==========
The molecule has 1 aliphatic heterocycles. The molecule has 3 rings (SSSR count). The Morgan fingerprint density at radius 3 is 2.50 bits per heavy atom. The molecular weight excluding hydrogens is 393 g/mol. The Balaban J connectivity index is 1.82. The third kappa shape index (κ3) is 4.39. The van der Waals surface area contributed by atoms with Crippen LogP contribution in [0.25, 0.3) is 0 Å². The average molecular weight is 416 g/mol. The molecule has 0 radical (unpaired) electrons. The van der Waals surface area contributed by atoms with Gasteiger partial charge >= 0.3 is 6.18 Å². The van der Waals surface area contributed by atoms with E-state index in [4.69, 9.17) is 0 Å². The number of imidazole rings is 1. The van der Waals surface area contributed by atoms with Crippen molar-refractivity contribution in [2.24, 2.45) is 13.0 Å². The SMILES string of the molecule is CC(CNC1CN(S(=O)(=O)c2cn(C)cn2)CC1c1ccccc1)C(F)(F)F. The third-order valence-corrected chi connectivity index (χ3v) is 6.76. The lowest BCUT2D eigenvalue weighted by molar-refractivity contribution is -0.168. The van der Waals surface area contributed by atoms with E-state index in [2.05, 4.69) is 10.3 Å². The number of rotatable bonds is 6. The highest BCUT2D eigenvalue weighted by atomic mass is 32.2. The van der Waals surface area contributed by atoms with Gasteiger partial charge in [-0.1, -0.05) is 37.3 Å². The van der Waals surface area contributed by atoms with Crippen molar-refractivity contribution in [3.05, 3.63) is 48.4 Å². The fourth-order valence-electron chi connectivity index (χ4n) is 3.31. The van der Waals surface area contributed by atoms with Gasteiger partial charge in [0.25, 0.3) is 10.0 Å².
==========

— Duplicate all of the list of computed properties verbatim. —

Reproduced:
The molecule has 1 aliphatic heterocycles. The molecule has 3 rings (SSSR count). The Morgan fingerprint density at radius 3 is 2.50 bits per heavy atom. The molecular weight excluding hydrogens is 393 g/mol. The Balaban J connectivity index is 1.82. The third kappa shape index (κ3) is 4.39. The van der Waals surface area contributed by atoms with Crippen LogP contribution in [0.25, 0.3) is 0 Å². The average molecular weight is 416 g/mol. The molecule has 0 radical (unpaired) electrons. The van der Waals surface area contributed by atoms with Gasteiger partial charge >= 0.3 is 6.18 Å². The van der Waals surface area contributed by atoms with E-state index in [4.69, 9.17) is 0 Å². The number of imidazole rings is 1. The van der Waals surface area contributed by atoms with Crippen molar-refractivity contribution in [2.24, 2.45) is 13.0 Å². The SMILES string of the molecule is CC(CNC1CN(S(=O)(=O)c2cn(C)cn2)CC1c1ccccc1)C(F)(F)F. The third-order valence-corrected chi connectivity index (χ3v) is 6.76. The lowest BCUT2D eigenvalue weighted by molar-refractivity contribution is -0.168. The van der Waals surface area contributed by atoms with E-state index in [2.05, 4.69) is 10.3 Å². The number of rotatable bonds is 6. The highest BCUT2D eigenvalue weighted by atomic mass is 32.2. The van der Waals surface area contributed by atoms with Gasteiger partial charge in [-0.1, -0.05) is 37.3 Å². The van der Waals surface area contributed by atoms with Crippen molar-refractivity contribution in [3.05, 3.63) is 48.4 Å². The fourth-order valence-electron chi connectivity index (χ4n) is 3.31. The van der Waals surface area contributed by atoms with Gasteiger partial charge in [0.25, 0.3) is 10.0 Å².